When students returned to the Hill this fall eager to revisit their favorite on-campus pizza place, the Pause Kitchen, many were surprised to see unexpected price increases in their favorite items.
The Pause is a branch of Student Government Association SGA, though it largely functions as an independent organization. The Pause’s profile on the SGA Web site, www.oleville.com, describes the venture as “a student-run event space [that] offers several event venues, a study area, a pool and sports lounge and a kitchen offering a full menu including our famous pizza and shakes.”
The Lion’s Pause Kitchen is an entirely student-run and student-managed enterprise. It offers a menu of popular snacks and dinner items including quesadillas, cookies, chicken fingers, pizza bagels and the timeless campus favorite: Pause pizza.
The Pause Kitchen is open during the academic year from 10:30 a.m. until midnight Sunday through Thursday and from 10:30 a.m. until 2:00 a.m. on Fridays and Saturdays. Free delivery is offered to students living in campus residence halls.
When the Pause Kitchen opened for business at the beginning of the current academic year, many students quickly noted slight increases in the prices of most of their favorite items. A large one- or two-topping pizza, for instance, one of the Pause’s most popular items, saw an increase in price from $8 to $9. A few prices remained unchanged. A small pizza, for instance, is still $6.
Andrew O’Neill ’15 and Nathan Hartwig ’15 serve as co-coordinators of the Pause for the 2014-2015 academic year. O’Neill and Hartwig hire, train and supervise the Pause executive staff. O’Neill served as a kitchen co-manager of the Pause last year, and he says it was then that he first became aware of the price issues. O’Neill said that he and Hartwig, with input from Director of Student Activities Kris Vatter, decided prices had to be raised.
“We tasked our newly-hired kitchen managers and kitchen purchaser with assessing which items should receive a price increase and how much that should be,” O’Neill said. “After long thought and a lot of math, we arrived at the decision that we did. Our goal was to ensure that we were making a profit, while attempting to keep our items as affordable as possible for our customers.” While some customers were disgruntled, Pause executives stand by the changes, citing rising food costs.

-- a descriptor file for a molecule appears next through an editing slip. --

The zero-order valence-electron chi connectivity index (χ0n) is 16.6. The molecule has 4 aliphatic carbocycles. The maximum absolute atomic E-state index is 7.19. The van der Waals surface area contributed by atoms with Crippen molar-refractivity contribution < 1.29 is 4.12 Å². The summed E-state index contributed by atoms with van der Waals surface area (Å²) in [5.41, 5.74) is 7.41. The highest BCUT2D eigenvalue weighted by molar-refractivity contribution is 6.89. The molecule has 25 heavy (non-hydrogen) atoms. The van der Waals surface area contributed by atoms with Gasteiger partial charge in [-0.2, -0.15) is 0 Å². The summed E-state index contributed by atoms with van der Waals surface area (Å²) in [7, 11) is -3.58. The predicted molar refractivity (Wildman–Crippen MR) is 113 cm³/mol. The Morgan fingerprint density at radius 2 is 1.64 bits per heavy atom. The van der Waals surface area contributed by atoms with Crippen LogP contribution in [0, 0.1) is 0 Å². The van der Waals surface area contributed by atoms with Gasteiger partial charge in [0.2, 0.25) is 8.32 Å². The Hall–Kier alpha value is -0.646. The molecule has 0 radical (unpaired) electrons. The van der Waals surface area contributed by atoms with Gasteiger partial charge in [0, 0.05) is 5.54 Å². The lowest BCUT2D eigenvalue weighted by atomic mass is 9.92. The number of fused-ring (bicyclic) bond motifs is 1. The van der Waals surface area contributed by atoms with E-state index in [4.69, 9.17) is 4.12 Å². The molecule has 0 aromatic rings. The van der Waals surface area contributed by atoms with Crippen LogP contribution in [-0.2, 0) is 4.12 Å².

“The cost of all of our ingredients has risen since prices were last set seven years ago,” O’Neill said. “Specifically, the cost of cheese has more than tripled and the cost of dough has about doubled.” Indeed, the Pause is not the only pizza joint that has been forced to raise its prices due to rising food costs.
According to a Feb. 5 article from businessweek.com entitled “Higher prices for pizza? Blame cheese,” cheese is generally the costliest ingredient for pizza restaurants, making up about 35 to 40 percent of total food costs.
The article further notes that the “price of mozzarella cheese is up about 16 percent since the beginning of December , and the price of cheddar cheese has jumped about 25 percent.”
The St. Olaf bubble is not immune to inflation, either. According to the U.S. Department of Labor Bureau of Labor Statistics, $8 in 2007 has the same buying power as $9.18 has today.
“The Pause Kitchen is the only area of the Pause that makes money,” O’Neill said. “This means that apart from the relatively small amount of money we get from SGA for startup costs, all of our purchases including food, equipment repairs, new tech equipment, facilities improvements, employee training and anything else needs to come from kitchen profit.”
O’Neill said he wants students to know that their input is always welcome, whether it has to do with food prices or any other Pause-related concern.
“If you ever have any comments, concerns, questions or ideas, please feel free to post them on the suggestion board, contact anyone on the Pause Executive Team, or just stop by the Pause Office to talk to one of us,” he urged. “We have had reports of people becoming upset with our cashiers about price differences, and we want to clarify that they had nothing to do with that decision and have little power to do anything about it.”
Any change on campus, especially when it involves pizza, is rarely met with a wholehearted embrace. As the academic year continues though, students will undoubtedly find a new campus cause to tackle, and $2 pizza bagels will become a distant memory.
Photo Credit: ANDREW WILDER/MANITOU MESSENGER